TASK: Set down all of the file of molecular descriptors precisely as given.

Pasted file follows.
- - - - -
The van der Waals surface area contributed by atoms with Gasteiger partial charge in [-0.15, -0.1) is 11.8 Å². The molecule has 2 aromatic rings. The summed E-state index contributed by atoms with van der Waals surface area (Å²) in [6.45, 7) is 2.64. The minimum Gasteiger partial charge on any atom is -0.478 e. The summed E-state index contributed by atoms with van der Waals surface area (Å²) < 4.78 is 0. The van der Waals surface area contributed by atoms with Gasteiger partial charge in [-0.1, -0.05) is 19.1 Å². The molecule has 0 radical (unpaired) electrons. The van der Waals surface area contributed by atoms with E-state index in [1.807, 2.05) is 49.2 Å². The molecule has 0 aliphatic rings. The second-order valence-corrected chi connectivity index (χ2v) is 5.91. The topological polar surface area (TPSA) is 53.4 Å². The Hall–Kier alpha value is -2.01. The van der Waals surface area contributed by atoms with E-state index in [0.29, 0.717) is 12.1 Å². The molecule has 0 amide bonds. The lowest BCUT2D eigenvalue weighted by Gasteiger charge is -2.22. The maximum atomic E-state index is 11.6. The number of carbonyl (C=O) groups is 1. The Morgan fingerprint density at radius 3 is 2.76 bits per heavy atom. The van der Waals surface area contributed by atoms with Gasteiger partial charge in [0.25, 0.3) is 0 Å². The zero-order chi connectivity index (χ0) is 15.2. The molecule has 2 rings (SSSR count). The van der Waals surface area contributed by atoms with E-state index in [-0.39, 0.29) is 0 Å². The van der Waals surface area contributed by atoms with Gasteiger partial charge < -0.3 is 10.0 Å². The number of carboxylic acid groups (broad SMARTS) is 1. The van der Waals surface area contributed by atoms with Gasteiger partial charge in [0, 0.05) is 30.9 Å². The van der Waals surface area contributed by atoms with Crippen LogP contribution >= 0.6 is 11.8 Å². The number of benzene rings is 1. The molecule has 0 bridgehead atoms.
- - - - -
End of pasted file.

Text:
The van der Waals surface area contributed by atoms with Gasteiger partial charge in [-0.15, -0.1) is 11.8 Å². The molecule has 2 aromatic rings. The summed E-state index contributed by atoms with van der Waals surface area (Å²) in [6.45, 7) is 2.64. The minimum Gasteiger partial charge on any atom is -0.478 e. The summed E-state index contributed by atoms with van der Waals surface area (Å²) < 4.78 is 0. The van der Waals surface area contributed by atoms with Gasteiger partial charge in [-0.1, -0.05) is 19.1 Å². The molecule has 0 radical (unpaired) electrons. The van der Waals surface area contributed by atoms with E-state index in [1.807, 2.05) is 49.2 Å². The molecule has 0 aliphatic rings. The second-order valence-corrected chi connectivity index (χ2v) is 5.91. The topological polar surface area (TPSA) is 53.4 Å². The Hall–Kier alpha value is -2.01. The van der Waals surface area contributed by atoms with E-state index in [0.29, 0.717) is 12.1 Å². The molecule has 0 amide bonds. The lowest BCUT2D eigenvalue weighted by Gasteiger charge is -2.22. The maximum atomic E-state index is 11.6. The number of carbonyl (C=O) groups is 1. The Morgan fingerprint density at radius 3 is 2.76 bits per heavy atom. The van der Waals surface area contributed by atoms with Gasteiger partial charge in [0.25, 0.3) is 0 Å². The zero-order chi connectivity index (χ0) is 15.2. The molecule has 2 rings (SSSR count). The van der Waals surface area contributed by atoms with E-state index in [-0.39, 0.29) is 0 Å². The van der Waals surface area contributed by atoms with Gasteiger partial charge < -0.3 is 10.0 Å². The number of carboxylic acid groups (broad SMARTS) is 1. The van der Waals surface area contributed by atoms with Gasteiger partial charge in [0, 0.05) is 30.9 Å². The van der Waals surface area contributed by atoms with Crippen LogP contribution >= 0.6 is 11.8 Å². The number of benzene rings is 1. The molecule has 0 bridgehead atoms.